Who ate all the PIEs? Not enough of us it would appear.
A PIE is a Portfolio Investment Entity, something you should know if you have KiwiSaver or other investments.
PIEs allow you to squeeze a bit more bang for your buck from investments, which can add up over the 25 years of a KiwiSaver commitment.
The trouble is that the eye-glazing-over name is the exact reason why many Kiwis have never heard of them. Eleven years on from their inception I still struggle to describe the concept.
More cash in your pocket
Just to confuse readers, the first thing you need to know is that, technically, PIEs aren't investments. It's a way of taxing investments that mean you and I end up with more cash in our pockets after the taxman has had a go.
PIEs can be wrapped around all sorts of common investments such as term deposits and managed funds.
What's good about PIEs is that the highest tax rate is 28 per cent. So, if you're a 30 or 33 per cent taxpayer you're handing less moolah to the government.
At the time of writing, $10,000 invested in a regular nine-month term deposit at ANZ was paying 3.45 per cent interest.
The ANZ's term PIE for the same period and the same minimum investment paid 3.45 per cent. If, however, you're a 30 per cent taxpayer the PIE tax rate means your investment earns the equivalent of 3.58 per cent interest, and for 33 per cent taxpayers it's 3.75 per cent.
Term PIEs like these are simple investments that anyone investing in a term deposit should consider.
Most of the banks wouldn't answer my question about how many customers chose PIEs over equivalent investments. ANZ did comment that its term PIE balances are growing at roughly three times the pace of term deposit growth, which is good news.
Getting more of the Pie
In addition to term deposits and KiwiSaver, the other common investments that can be taxed favourably as PIEs are managed funds, John Berry of Pathfinder says.
The fund management industry prefers PIEs, he says, and the taxpayer benefits so it's a win/win.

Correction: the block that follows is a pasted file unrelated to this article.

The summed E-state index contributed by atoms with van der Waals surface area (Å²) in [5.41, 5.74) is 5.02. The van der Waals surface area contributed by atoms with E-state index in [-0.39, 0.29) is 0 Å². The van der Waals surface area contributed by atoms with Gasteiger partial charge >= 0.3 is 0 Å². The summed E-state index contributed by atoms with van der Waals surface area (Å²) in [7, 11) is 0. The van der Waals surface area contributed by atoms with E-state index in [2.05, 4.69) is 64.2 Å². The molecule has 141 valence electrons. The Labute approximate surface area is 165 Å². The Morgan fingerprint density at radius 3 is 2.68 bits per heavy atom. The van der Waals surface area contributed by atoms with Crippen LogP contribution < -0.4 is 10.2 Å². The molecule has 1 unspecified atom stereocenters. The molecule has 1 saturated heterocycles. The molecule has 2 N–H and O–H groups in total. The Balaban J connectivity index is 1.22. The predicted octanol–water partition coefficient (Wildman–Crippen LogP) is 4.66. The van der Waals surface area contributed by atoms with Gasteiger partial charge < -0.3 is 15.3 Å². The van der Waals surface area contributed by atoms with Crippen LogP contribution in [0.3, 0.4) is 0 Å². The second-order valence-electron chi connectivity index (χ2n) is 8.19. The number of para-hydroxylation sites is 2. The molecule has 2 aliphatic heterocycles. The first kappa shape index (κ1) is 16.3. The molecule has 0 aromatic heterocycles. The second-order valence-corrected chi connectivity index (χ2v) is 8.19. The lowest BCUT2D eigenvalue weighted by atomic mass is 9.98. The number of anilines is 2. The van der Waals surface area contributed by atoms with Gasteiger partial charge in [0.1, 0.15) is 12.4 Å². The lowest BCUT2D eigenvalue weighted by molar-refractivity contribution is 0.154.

PIEs are especially good for Kiwis who want to invest some of their money in other economies in order to spread their risk. Ordinary overseas investments are a paperwork nightmare for taxpayers because each and every dividend needs to be converted to New Zealand dollars and then a complex tax equation applied to them.
If those overseas investments are in PIE funds the foreign investment fund tax calculation is all done painlessly in the background.
Berry points out another advantage of having New Zealand-based PIEs instead of Australian funds, which have been popular with investors in recent decades. The New Zealand-based PIE funds hedge against currency fluctuations, meaning if the exchange rate between Australia and New Zealand, for example, drops by 10 per cent you don't suddenly lose 10 per cent of your investment.
The big winners tax wise are Kiwis on 30 or 33 per cent tax rates. Lower earners with investments who pay 10.5 or 17.5 per cent tax can still benefit from investing in PIEs instead of equivalent bank accounts, term deposits and funds.
Those earning between $14,000 and $48,000 from day jobs whose investment returns would tip them into a higher tax bracket can really benefit.
That means paying 17.5 per cent on their investments if their overall income including PIE returns is less than $70,000, says Jolayne Trim, senior tax advocate at Chartered Accountants Australia and New Zealand.
"For those on the 10.5 per cent rate, the benefit is slightly more complex but there is still a benefit."
There are Kiwis with investments who on paper don't have huge incomes and fall into this category. Retirees or those whose businesses have a low paper profit could fit this bill.
Are you paying too much?
Whether you have KiwiSaver or other PIEs such as term deposits and investment funds it's a really good idea to double check that you're paying the right tax rate.
If you don't tell your provider, they have to deduct tax at 28 per cent. That could be affecting growth on your investments significantly – especially if it's a long-running one such as KiwiSaver.
If you elect the wrong tax rate for your PIEs you may have to complete a tax return and pay back the money, which is hassle and expensive. If you've overpaid you can't apply to get that overpaid tax back. It's too late.
The ASB has a useful calculator at Tinyurl.com/ASBPIR